Note: images and descriptions in the following may be distressing to readers.
Holocaust Remembrance Day – or Yom HaShoah – was just this week (April 16th). Every year, it is commemorated on the 27th day of the month of Nisan in the Jewish calendar, which correlates to sometime in April or May in the Gregorian calendar, depending on the year. Another remembrance day, International Holocaust Remembrance Day, is held on January 27th and commemorates the anniversary of the liberation of Auschwitz-Birkenau. Yom HaShoah is largely observed in Israel and in Jewish communities throughout the world and marks the anniversary of the Warsaw Ghetto Uprising. Considering the tragedy that was the Holocaust and the lessons that were learned from it, more than one recognized day of observance seems justified.
It might be a surprise to learn that we in the Special Collections Department at ISU have materials related to the Holocaust. Admittedly, there’s not much, but what we do have is certainly interesting.
Herb Plambeck, an ISU alumnus (Agriculture, 1936) and best known for his work in agricultural journalism, worked during World War II as a war correspondent in Europe for WHO radio in Des Moines and the International News Service. Working with the 42nd (Rainbow) Division of the 7th Army when they liberated Dachau, Plambeck was one of the first to see the concentration camp post-liberation on April 29, 1945. In a 1985 recounting, he vividly describes the horrific scene:
At Dachau, we first came upon the Train of Death – 39 box cars filled with the tortured bodies of concentration-camp victims…
My camera film preserved the scene, but I had to turn away. The sight of the emaciated corpses of prisoners starved or frozen to death, skeleton-like arms and legs askew, their twisted hollow faces bespeaking the agony of cruel death, was more than I could take. (unidentified newspaper, April 18, 1985)
Following this grisly sight, Plambeck and the men with him entered the camp through a narrow gate, where they saw “26 Nazi guards, their heads pummeled beyond recognition. Dachau inmates, sensing liberation, had revenged themselves with clubs and stones.” (unidentified newspaper, April 18, 1985). They then entered the gas chamber, “amazingly clean, with its deadly jets overhead. I opened the heavy door of an adjacent large room, and was driven back by the ghastly scene: Hundreds of bodies, neatly stacked like cord-wood. Several of the furnaces were still warm.” (unidentified newspaper, April 18, 1985).
Within the camp, Plambeck and his companions experienced the following:
Some relatively able bodied inmates moved toward us. Within a minute the half crazed, louse infected, unbathed and starved prisoners, mistaking us for liberators, were grabbing, hugging, and kissing us and nearly smothering us. (manuscript, “Memories of the WW II March to Munich and the Horrors of Dachau,” undated)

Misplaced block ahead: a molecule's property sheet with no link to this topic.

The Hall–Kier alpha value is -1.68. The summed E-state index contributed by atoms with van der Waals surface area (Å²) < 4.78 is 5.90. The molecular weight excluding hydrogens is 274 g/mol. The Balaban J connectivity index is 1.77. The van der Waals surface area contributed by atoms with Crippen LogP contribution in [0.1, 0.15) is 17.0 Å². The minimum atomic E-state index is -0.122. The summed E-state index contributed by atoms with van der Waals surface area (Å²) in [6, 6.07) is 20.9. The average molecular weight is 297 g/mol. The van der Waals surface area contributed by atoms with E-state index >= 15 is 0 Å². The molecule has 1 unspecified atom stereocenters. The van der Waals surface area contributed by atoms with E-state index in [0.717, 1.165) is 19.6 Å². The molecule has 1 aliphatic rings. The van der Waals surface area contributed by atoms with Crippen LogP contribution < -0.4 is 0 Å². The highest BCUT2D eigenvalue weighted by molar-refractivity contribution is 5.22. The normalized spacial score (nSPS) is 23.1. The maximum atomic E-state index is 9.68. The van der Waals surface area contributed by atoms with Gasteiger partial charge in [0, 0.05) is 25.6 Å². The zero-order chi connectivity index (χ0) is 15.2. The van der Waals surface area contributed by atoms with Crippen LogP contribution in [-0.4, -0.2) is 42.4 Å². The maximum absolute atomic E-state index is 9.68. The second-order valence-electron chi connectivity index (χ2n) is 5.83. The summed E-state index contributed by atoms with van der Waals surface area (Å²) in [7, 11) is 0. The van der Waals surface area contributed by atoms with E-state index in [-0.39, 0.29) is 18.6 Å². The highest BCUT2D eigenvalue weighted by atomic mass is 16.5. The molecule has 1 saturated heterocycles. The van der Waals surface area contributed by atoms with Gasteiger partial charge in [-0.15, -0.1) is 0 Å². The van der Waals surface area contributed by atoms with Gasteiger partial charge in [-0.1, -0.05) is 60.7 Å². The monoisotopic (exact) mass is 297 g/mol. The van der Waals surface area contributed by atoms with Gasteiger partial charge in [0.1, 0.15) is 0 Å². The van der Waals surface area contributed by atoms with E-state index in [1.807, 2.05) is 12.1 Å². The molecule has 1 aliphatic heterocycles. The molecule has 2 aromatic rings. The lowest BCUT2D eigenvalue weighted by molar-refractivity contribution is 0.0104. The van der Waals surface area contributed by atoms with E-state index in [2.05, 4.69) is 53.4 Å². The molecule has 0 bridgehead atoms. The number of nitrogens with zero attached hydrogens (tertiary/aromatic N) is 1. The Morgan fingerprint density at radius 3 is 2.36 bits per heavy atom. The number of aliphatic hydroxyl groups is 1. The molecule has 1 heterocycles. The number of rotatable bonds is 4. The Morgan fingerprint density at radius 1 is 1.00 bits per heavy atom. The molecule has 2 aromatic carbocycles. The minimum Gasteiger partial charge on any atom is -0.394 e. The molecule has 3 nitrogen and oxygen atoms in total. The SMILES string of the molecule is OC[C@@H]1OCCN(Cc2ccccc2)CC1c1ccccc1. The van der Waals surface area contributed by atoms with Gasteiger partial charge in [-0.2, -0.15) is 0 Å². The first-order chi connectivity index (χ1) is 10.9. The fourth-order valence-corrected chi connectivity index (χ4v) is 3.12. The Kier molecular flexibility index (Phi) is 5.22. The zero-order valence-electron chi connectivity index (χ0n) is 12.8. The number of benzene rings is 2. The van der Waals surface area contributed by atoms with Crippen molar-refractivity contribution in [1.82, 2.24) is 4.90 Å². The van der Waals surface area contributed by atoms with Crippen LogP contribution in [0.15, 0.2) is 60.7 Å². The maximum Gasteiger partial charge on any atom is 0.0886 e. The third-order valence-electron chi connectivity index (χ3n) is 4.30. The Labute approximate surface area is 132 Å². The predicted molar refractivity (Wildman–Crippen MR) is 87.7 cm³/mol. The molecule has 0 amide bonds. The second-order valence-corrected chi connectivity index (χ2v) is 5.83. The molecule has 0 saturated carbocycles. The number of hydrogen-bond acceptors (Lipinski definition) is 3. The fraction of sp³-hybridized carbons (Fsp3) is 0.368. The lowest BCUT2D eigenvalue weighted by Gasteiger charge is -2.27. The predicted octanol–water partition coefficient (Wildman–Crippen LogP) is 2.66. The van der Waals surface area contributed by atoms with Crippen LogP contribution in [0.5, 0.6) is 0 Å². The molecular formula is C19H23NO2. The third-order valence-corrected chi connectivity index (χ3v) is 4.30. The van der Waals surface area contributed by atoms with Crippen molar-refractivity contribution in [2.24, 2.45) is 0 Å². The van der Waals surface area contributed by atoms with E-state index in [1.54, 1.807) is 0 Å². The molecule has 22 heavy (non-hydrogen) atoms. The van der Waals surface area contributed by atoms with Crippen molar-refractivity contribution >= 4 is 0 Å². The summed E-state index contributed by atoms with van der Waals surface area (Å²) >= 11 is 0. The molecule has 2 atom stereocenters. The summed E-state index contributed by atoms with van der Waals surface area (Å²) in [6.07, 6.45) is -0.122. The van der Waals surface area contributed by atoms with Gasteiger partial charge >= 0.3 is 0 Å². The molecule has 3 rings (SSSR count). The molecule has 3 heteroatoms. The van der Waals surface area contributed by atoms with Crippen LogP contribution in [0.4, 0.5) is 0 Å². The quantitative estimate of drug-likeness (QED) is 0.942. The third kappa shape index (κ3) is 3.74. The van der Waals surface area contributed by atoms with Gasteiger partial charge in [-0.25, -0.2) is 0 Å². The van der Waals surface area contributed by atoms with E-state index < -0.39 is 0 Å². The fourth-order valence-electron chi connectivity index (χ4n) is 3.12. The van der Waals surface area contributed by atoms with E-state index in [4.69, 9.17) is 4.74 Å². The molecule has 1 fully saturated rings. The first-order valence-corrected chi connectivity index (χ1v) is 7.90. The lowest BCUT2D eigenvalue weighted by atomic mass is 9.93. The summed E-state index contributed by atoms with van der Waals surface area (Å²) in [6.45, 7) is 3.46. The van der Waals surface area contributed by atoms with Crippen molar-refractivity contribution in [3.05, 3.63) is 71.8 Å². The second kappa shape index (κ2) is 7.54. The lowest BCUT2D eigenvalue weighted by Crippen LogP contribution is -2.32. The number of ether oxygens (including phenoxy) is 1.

Upon entering the barracks, where 32,000 inmates had been held and where by that time most of them had left, they saw that many severely ill were still inside. Plambeck recalls:
Although pitifully weak, some raised themselves on an elbow to accept a cigarette, and offer a faint smile — fully aware that for them, liberation had come too late. Outside, thousands of others were aimlessly walking around bewildered at what was happening, crying for food. (manuscript, “Memories of the WW II March to Munich and the Horrors of Dachau,” undated)
Meanwhile, Allied medical and Red Cross teams were “feverishly at work to save as many of the newly liberated as possible.” (manuscript, “Memories of the WW II March to Munich and the Horrors of Dachau,” undated). He went on to describe the emotional toll of all of this:
Silently our hearts cried out for the Holocaust victims we had seen — a small part of the 6 million Jews and 5 million others whose lives had been snuffed out in the worst atrocities in mankind’s history. (manuscript, “Memories of the WW II March to Munich and the Horrors of Dachau,” undated)
In a letter to the Committee on Days of Remembrance at the Office of Governor Branstad, dated April 11, 1985, Plambeck summed up his experience with the statement, “I saw man’s inhumanity to man in its totality.” The committee was planning a ceremony dedicated to the memory of Holocaust victims, which was held at the Capitol Rotunda on April 17th, 40 years after the liberation of many Nazi concentration camps.
These materials and others related to Herb Plambeck’s years as a WWII correspondent can be found in Herbert Plambeck Papers, RS 21/7/42, as well as some educational materials on the Holocaust. We also have materials on Jewish student organizations at Iowa State, in Student Organizations, Religious Organizations, General File, RS 22/8/0/2 (finding aid available in the department).
Also of note are two books in our Rare Books Collection: Maus I and Maus II, two graphic novels by Art Spiegelman about a man (Spiegelman) who speaks with his father and Holocaust survivor, Vladek Spiegelman, and records of the story of his father’s and mother’s experience during WWII, which includes their incarceration in Auschwitz. The conversations he and his father have in the books are in fact the conversations they had in real life while creating the books. They are fascinating and difficult to put down. Anyone with any interest in Holocaust history would find them incredibly engaging, whether a fan of graphic novels or not.
It’s been almost 70 years since VE Day, and the memory of the Holocaust is still alive, hopefully to never be forgotten. For more information on the Holocaust, visit the United States Holocaust Memorial Museum’s website (I also highly recommend visiting the museum in Washington, DC, if you get the chance), the Parks Library General Collection, your local library, and of course come in and see our materials in the Special Collections Department.